Another example involved a study related to people who have mechanical pain in their neck at a certain range of motion (ROM). In other words, at a certain degree of cervical rotation, these people consistently experienced pain in their neck. They were then given video goggles so that the eyes would “lie” to the person by altering the landscape that they would see so that they would believe that they had either moved more or less than they actually had. The results were fascinating. When the goggles told them that they had moved more than they actually had, they experienced pain at a lesser ROM because they believed that it had been the greater ROM that they associated with the onset of pain. And when the goggles told them that they had moved less than they actually had, they were able to increase their ROM before experiencing pain.
Conclusion: Mechanical ROM of the neck (and this could likely be extrapolated to any joint) alone is not the only factor involved in experiencing pain. Rather, the belief of ROM is also a strong cue for when the person perceives the pain.
Neurophysiology of Pain
Dr. Stanton then discusses the neurophysiology of pain:
Classic wisdom is that if you step on a thumb tack, nociceptors (thought of a pain neurons) send a message of pain up to the brain. She posits that the message is not yet a message of pain but rather is a message of danger that the brain then associates with other factors to determine that pain is felt.
Note: I agree that this the association of danger would increase the experience of pain. But I feel that the statement is a little to black and white here. Would a newborn baby with little or no life experience, and therefore has few if no associations of what constitutes danger, not experience pain if a painful/noxious stimulus (such as having a needle pierce its body) occured, especially if, for example, the painful stimulus were out of its line of sight? Although this study could not and should not be done for humane reasons, it would stand to reason that many newborns have probably experienced such noxious stimuli and been noticed to react by crying, which would seem to be good indicator of overt pain, and not just perceived danger (given that being a newborn, they do not have these learned associations of danger).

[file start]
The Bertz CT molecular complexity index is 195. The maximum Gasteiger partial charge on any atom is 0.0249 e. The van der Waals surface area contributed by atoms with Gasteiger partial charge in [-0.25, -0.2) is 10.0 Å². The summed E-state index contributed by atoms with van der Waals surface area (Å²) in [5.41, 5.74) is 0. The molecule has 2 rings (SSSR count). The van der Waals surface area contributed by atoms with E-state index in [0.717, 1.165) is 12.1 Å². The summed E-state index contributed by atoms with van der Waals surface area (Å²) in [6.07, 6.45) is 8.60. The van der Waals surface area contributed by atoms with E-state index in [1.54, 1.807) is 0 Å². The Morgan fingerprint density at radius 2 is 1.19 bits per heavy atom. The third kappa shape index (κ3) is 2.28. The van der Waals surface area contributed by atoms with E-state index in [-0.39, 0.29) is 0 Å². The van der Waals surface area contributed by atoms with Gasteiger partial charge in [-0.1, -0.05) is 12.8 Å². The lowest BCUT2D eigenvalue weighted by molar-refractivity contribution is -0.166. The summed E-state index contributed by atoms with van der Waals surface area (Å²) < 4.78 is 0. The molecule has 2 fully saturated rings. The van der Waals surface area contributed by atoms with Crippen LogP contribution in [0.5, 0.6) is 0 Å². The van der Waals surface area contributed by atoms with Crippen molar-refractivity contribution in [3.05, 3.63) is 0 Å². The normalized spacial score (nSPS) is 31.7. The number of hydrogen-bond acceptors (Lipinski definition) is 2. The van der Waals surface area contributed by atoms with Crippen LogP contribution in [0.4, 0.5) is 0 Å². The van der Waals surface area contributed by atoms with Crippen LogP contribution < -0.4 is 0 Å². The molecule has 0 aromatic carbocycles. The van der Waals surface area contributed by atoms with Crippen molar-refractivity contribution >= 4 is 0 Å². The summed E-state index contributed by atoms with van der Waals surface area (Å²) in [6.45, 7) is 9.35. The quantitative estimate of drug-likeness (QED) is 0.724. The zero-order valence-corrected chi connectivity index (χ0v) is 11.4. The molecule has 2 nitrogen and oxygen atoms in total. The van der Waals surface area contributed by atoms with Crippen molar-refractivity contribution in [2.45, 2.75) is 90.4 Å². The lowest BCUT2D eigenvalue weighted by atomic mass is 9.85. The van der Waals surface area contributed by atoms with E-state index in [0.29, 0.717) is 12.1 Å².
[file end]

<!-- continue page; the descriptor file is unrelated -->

To be fair, she does then qualify this concept by then discussing how the brain can regulate/modulate the perceived pain in the nociceptors by facilitating or inhibiting them. So the construct is changed from an all or nothing to a shade of gray by modulation.
Chronic Pain Patients/Clients
She then draws the distinction between acute pain patients and chronic pain patients. She introduces the idea that the concept of pain neuroscience can be strongly related to the patients with experiencing chronic pain, in whom the association of danger related to pain is has been repetitively entrenched within their nervous system. This concept of amplifying the signal of pain is known as “central sensitization” of pain, which is a mechanism of nervous system neural plasticity that has long been accepted.